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What's in a name?
Sometimes a lot
As a boy I knew her as the Bird Woman. Her statue graces Washington Park in Portland, not far from where my grandmother lived. My grandmother loved the statue and the story behind it, and she told the story to me.
Sacajawea, as she was then commonly called, was a key figure in the success of the Lewis and Clark expedition. Meriwether Lewis and William Clark had been dispatched by Thomas Jefferson to explore the newly purchased Louisiana territory and to push on to the Pacific Ocean. Leaving St Louis in the spring of 1804, they ascended the Missouri River to what is now North Dakota. They wintered there, in the country of the Mandan and Hidatsa Indians.
The maps they carried were merely notional, and they knew they needed guides. They learned that a French fur trapper named Charbonneau was married to a woman from the Shoshone tribe, whose lands lay hundreds of miles to the west, athwart the route Lewis and Clark expected to traverse. They enlisted the services of the couple, who joined the expedition when it set out again in the spring of 1805.
Sacajawea had crossed the region the expedition now traveled through, but in the reverse direction. As a girl she had been abducted by Hidatsa raiders and carried away to the east. In time she was sold to Charbonneau for a wife. Whether she considered this an improvement in her condition is lost to history, but she seemed to Lewis and Clark to be reasonably content with her husband. She was pregnant with Charbonneau’s child.
In any event, her familiarity with the landmarks the expedition passed gave them confidence they were going in the right direction. "The Indian woman recognized the point of a high plain to our right, which she informed us was not very distant from the summer retreat of her nation on a river beyond the mountains which runs to the west," Lewis recorded in his journal.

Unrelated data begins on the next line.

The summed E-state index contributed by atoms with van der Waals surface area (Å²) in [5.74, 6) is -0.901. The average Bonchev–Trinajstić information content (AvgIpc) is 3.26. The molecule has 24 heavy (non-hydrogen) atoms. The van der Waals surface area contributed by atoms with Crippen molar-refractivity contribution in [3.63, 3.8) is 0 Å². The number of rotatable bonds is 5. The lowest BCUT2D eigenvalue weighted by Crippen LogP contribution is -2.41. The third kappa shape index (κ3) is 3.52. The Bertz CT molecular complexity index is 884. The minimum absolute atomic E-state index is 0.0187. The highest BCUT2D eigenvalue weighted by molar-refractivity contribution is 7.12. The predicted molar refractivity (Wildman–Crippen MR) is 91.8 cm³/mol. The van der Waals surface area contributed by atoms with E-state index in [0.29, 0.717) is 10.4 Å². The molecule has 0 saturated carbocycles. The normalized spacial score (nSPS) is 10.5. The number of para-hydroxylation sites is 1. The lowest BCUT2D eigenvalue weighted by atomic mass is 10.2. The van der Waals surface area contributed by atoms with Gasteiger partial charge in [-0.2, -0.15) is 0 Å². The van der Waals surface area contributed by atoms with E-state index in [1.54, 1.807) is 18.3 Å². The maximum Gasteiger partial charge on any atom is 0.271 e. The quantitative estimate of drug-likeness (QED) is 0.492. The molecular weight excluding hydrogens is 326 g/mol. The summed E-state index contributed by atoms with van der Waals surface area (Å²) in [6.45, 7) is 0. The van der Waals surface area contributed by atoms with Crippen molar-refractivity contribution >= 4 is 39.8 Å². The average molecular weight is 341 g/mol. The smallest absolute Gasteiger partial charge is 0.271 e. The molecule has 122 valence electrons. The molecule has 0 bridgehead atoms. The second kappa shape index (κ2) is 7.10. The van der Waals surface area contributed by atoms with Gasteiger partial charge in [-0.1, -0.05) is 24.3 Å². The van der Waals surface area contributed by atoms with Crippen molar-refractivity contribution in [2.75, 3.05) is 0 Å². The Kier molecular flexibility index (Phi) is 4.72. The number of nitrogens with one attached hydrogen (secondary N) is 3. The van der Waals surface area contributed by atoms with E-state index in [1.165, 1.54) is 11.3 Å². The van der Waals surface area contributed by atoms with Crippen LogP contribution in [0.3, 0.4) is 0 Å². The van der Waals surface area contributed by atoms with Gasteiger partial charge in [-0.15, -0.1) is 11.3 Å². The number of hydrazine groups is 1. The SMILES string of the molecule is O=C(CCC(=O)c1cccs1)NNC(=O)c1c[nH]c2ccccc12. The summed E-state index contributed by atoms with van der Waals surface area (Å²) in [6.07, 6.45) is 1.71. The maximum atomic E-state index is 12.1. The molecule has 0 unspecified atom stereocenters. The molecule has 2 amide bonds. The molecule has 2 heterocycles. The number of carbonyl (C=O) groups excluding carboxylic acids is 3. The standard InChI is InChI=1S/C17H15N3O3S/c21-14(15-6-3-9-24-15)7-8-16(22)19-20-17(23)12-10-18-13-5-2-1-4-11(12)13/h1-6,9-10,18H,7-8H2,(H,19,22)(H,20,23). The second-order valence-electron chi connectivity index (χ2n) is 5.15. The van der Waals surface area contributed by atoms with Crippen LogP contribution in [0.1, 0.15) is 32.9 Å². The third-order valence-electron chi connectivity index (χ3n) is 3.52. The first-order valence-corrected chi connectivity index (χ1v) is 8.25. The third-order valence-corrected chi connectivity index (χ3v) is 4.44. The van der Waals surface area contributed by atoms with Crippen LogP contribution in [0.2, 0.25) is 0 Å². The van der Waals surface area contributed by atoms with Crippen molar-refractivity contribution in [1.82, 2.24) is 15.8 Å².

And as they neared the land of Sacajawea's birth and girlhood, which she had expected never to see again, the growing excitement she felt was contagious.
Meanwhile she served as a visible sign to the Indians the expedition encountered that the Americans were coming in peace. Indians did not take their women to war, and they appear to have assumed that white people did not either. The arrival of her son, whom she carried on her back, added to the nonthreatening demeanor of the expedition.
A crucial moment came amid a difficult crossing of the Rocky Mountains. The Americans needed food and horses, without which they could not continue. The Indians in this vicinity were standoffish, evidently reluctant to help. But then Sacajawea recognized her long lost brother, Cameahwait, now a leading man among the Shoshones. "She instantly jumped up and ran and embraced him, throwing over him her blanket and weeping profusely," Lewis recorded.
The timing could not have been better. The expedition got what it needed, and proceeded west down the Snake and Columbia Rivers, arriving at the Pacific just before the worst of winter set in.
Sacajawea never saw the hilltop where her statue would be raised in Washington Park. That part of Portland is several miles south of the Columbia River. But she became an icon for early residents of the city, with whom my grandmother identified. My grandmother used to say that her mother had come west in a covered wagon. We in the family could never tell if this was factually true, but the idea obviously appealed to my grandmother, who adopted Sacajawea as a kind of spiritual guide for her mother's wagon on the way west.
It's just as well that my grandmother died before the debate over Sacajawea's name grew hot. The two tribes with which Sacajawea was associated both laid claim to her. The Hidatsa insisted that her name was Sacagawea, a compound in their language of the words for bird and woman. The Shoshones countered that that name was a corruption of her original Shoshone name, Sacajawea, which means launcher of boats. The Hidatsa might have stolen Sacajawea, the Shoshones said, but they shouldn't be allowed to steal her name.
My grandmother grew up with the Sacajawea usage, popularized by an early edition of the journals of the Lewis and Clark expedition. Yet she preferred the Bird Woman interpretation. She thought the statue in Washington Park showed the dauntless young woman about to take flight. I think she imagined herself doing the same thing.